The people at Moog Music aren’t content material simply making ridiculously enjoyable synthesizers, iPad apps, and results containers for inventive musicians. The firm now’s dipping into percussion—it is latest product, introduced right now, is a drum machine referred to as the Drummer From Another Mother.
Well, hold on. It’s not precisely a drum machine. It’s a monophonic, semi-modular, analog percussion synthesizer. That’s so much to unpack, however what that you must know is that once you swap on the DFAM and begin twisting the knobs, it makes actually cool artificial drum and percussion sounds—deep throbs, hypersonic plinks, and every little thing in between.
The DFAM is monophonic, so by default, it could actually solely output one sound at a time. Meaning, you possibly can set it as much as play a kick drum sample, or a snare drum sample, or a tom-tom sample, however not all three directly. Most drum machines are polyphonic; they’ll replicate all the sounds a human drummer would make sitting behind a drum equipment. The DFAM, being monophonic, is extra restricted. But as any musician will let you know, with limitations come better prospects for experimentation. By utilizing the modular patch bay on the proper facet of the DFAM’s face plate, you will get it to squeal and yowl and chirp and make all types of noises that do not sound something like common drums. The voicing will get fairly dynamic, too, in order that apparently you’ve got acquired two or three sounds operating as an alternative of simply the one.
I’ve spent a while with the DFAM up to now couple of months (Moog Music provided it as a DIY equipment at its Moogfest convention, and I used to be invited to solder one collectively in a workshop) and one of many nice joys of the machine is that you do not actually need to know something about drum programming to begin getting some attention-grabbing tones out of it. That’s largely as a result of it does not look or work something like a daily drum machine. It has knobs and patch bays the place most beat makers would have tap-pads and LCD screens. Anyone even barely acquainted with the right way to make a synth go “bleep” will really feel at dwelling.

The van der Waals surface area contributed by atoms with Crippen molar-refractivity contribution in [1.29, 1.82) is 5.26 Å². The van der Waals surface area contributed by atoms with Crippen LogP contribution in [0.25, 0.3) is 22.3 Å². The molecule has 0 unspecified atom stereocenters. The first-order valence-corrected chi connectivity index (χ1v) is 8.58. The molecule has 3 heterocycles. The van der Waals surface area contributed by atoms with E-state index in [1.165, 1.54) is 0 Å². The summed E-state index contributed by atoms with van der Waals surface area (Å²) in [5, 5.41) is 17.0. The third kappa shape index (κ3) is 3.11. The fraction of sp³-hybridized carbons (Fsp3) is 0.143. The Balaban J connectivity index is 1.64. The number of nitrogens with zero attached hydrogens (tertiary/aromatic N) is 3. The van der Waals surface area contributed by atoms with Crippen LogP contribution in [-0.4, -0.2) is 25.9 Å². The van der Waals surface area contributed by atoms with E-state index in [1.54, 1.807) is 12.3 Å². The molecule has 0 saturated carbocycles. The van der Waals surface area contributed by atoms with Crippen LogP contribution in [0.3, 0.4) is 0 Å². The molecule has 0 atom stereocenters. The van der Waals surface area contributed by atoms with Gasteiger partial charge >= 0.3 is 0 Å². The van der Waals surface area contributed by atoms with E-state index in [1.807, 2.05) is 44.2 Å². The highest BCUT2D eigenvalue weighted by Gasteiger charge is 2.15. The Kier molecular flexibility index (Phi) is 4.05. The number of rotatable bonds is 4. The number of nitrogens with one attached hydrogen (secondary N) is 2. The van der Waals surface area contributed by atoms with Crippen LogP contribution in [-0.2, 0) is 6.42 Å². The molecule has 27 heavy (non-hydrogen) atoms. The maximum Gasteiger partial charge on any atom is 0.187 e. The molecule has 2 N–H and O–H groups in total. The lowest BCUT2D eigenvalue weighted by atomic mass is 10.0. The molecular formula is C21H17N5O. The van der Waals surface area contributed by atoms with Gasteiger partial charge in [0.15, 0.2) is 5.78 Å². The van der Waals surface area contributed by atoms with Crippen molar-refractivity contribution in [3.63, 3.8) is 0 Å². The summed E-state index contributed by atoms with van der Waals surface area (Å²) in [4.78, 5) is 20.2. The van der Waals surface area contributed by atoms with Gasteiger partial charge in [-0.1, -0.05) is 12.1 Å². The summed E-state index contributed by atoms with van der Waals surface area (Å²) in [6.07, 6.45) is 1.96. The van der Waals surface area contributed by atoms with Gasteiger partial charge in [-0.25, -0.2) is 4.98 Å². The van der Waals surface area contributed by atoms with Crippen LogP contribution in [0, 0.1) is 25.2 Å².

After you get a fast lay of the land, you possibly can rapidly start constructing patterns. Dial in an excellent beginning sound, then run it by means of the DFAM’s sequencer—it is eight steps, and every step has its personal velocity and pitch controls. As your chosen sound bounces by means of the steps, you may make it go up and down in pitch, or develop louder or get softer. For a synth able to producing just one voice at a time, it has an expressive and dynamic palette.
“I don’t call it a drum machine,” says Moog Music senior engineer Steve Dunnington, the DFAM’s lead designer. “It doesn’t really say ‘drum’ anywhere on it.” Dunnington began sketching out concepts for the DFAM on the finish of 2016, then went by means of just a few prototypes earlier than bringing the DIY model to Moogfest in May 2017. After that hobby-style equipment went over properly with convention attendees, Dunnington and his workforce set about constructing a model of the DFAM for the patron market. Now, you should purchase one for $599.
About the humorous identify. If you are a Moog fan, then you already know concerning the Mother 32. It’s a semi-modular synth related in perform to the Drummer From Another Mother, and the 2 machines are the identical form and measurement—therefore the motherly love within the naming. They could be linked collectively through their matching cable patch bays in order that they sync up and run on the similar tempo. A typical use case could be to jot down a bass line on the Mother, then sync up a DFAM (or three) to finish your robotic rhythm part. The DFAM additionally has inputs, so you possibly can plug in one other instrument, synth, or sampler and use that to set off your percussion sounds. There are a ton of choices, and no proper or flawed option to make the most of them.
“I don’t like to think of these things as being dogmatic,” Dunnington says. “You have to explore.”